The results of a choice voting election consist of round-by-round vote totals for all candidates, including the number of exhausted ballots in each round.  Here is a sample result table:


1st Round

2nd Round

3rd Round


12 (elected)






6.00 (eliminated)



4.33 (eliminated)





6.33 (elected)




7.67 (elected)









Choice Hand Counts: Troubleshooting

Of course, not everything goes perfectly every time. Here are some questions and answers.

1. We made a mistake and gave someone too many ballots. What should we do?

Just take the extra ballot off the top of the pile and transfer it to the next Continuing candidate that has the highest ranking on that ballot.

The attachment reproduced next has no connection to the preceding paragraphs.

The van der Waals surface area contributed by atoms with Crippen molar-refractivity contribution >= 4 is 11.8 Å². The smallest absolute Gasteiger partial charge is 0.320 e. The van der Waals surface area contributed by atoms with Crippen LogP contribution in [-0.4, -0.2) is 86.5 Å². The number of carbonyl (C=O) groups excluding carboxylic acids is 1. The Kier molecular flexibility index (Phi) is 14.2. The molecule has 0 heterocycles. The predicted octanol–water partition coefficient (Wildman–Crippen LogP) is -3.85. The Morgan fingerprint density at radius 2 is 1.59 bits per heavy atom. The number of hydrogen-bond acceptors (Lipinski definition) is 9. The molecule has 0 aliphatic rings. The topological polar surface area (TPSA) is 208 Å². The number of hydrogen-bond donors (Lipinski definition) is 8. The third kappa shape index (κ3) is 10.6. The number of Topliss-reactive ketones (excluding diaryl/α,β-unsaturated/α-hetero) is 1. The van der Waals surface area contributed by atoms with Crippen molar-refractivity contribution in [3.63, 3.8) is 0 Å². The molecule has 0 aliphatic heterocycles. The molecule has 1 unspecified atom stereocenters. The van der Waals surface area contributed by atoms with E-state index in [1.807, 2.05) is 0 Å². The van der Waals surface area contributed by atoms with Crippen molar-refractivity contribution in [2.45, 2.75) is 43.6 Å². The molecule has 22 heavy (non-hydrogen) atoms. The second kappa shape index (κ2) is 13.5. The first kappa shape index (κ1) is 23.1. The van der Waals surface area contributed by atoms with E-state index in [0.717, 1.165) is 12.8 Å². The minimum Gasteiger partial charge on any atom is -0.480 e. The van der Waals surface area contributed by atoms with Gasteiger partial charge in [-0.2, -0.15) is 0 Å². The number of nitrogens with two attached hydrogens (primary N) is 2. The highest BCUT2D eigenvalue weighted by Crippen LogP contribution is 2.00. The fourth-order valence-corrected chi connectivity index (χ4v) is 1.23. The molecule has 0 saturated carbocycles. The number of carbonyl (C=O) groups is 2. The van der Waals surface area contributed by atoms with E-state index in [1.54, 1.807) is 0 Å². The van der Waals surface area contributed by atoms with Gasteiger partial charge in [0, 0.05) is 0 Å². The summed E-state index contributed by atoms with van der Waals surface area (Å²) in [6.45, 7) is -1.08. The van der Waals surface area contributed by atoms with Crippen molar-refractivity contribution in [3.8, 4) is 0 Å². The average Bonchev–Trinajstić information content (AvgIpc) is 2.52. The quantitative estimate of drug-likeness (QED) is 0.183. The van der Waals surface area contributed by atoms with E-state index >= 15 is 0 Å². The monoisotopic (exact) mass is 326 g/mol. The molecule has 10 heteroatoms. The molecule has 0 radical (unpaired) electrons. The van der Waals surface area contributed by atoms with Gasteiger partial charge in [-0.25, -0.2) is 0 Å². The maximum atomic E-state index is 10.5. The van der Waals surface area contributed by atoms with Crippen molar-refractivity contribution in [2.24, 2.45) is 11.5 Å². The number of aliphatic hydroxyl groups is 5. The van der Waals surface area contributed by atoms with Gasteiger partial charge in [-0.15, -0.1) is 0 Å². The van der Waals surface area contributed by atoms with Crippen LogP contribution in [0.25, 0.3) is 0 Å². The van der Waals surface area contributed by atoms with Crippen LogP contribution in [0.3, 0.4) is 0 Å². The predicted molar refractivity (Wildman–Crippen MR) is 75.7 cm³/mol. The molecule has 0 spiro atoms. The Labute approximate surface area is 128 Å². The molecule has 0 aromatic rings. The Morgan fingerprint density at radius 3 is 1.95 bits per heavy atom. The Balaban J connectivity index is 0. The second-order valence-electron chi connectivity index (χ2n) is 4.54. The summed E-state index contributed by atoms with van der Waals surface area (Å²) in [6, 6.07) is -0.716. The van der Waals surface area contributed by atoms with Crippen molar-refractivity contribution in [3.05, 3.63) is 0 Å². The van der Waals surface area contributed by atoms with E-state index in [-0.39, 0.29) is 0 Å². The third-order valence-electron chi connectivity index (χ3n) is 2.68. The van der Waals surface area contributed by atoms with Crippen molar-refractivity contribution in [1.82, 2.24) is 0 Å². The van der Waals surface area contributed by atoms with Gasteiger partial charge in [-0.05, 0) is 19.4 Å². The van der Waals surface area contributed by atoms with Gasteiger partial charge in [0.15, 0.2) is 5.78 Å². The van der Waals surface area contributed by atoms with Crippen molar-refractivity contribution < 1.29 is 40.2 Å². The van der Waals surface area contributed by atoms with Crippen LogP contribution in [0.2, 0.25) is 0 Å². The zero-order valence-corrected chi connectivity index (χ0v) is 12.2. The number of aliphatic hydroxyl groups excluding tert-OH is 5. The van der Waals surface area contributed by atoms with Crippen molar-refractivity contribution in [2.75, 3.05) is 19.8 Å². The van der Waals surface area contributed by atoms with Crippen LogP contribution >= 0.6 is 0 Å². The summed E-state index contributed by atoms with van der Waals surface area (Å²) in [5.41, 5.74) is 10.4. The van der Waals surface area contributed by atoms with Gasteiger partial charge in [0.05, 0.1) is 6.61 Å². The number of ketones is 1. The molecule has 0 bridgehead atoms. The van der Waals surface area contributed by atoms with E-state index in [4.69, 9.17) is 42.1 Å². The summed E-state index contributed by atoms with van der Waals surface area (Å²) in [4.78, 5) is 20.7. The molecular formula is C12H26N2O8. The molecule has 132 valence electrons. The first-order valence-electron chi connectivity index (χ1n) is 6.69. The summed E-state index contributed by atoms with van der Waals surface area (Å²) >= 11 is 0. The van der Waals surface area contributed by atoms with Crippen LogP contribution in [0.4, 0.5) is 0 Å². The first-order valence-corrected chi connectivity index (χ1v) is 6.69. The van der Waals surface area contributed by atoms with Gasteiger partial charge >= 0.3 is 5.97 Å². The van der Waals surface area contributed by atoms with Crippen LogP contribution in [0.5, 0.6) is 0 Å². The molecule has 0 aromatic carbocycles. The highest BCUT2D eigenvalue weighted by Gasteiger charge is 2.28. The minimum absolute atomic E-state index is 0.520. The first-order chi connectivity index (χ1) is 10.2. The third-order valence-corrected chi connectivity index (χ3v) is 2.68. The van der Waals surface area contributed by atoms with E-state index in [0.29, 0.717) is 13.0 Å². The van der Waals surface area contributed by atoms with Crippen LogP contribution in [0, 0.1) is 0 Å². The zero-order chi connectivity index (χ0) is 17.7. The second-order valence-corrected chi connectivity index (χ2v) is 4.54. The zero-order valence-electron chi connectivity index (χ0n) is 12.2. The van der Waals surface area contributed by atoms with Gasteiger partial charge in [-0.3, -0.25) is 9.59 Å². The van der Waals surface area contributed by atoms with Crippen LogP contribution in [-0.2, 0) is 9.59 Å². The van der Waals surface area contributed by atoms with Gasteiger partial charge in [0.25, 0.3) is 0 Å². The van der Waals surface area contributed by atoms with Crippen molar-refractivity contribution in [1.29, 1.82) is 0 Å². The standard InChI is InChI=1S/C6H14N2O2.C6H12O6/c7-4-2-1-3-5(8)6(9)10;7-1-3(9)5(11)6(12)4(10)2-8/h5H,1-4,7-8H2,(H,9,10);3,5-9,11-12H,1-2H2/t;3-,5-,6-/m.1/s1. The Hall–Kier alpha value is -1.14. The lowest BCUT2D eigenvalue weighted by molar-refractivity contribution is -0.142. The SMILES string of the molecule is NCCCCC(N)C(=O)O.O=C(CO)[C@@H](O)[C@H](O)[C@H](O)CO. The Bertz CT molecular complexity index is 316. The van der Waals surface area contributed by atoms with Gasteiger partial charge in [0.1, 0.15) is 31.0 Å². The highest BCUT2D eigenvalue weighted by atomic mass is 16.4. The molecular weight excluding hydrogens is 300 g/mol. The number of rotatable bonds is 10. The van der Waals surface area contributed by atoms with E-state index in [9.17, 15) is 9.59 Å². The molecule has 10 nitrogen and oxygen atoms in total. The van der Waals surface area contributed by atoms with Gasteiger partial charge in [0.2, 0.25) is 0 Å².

2. What should we do with blank ballots?

This is unusual in private elections. But if it should happen, don't number or count these at all. Don't include them in your calculation of the winning threshold either.

3. One person only ranked one candidate on his/her ballot, and that person didn't win. When we transfer this ballot, where does it go?

In this case, you need an "Exhausted" pile. This pile is for ballots that you can not give to any Continuing candidate.

4. Toward the end of the election, we had a number of exhausted ballots. There was one seat to fill, but clearly neither of the last two candidates would reach the winning threshold. What do we do?

This is actually pretty common. The winner of the last seat will be whoever has the most votes, even if s/he hasn't reached the threshold. This person has won by the process of elimination, and deserves the seat because s/he is one of the strongest candidates, overall.

5. One candidate who lost got very excited and claimed that we did the count wrong. Is there some way to do a recount?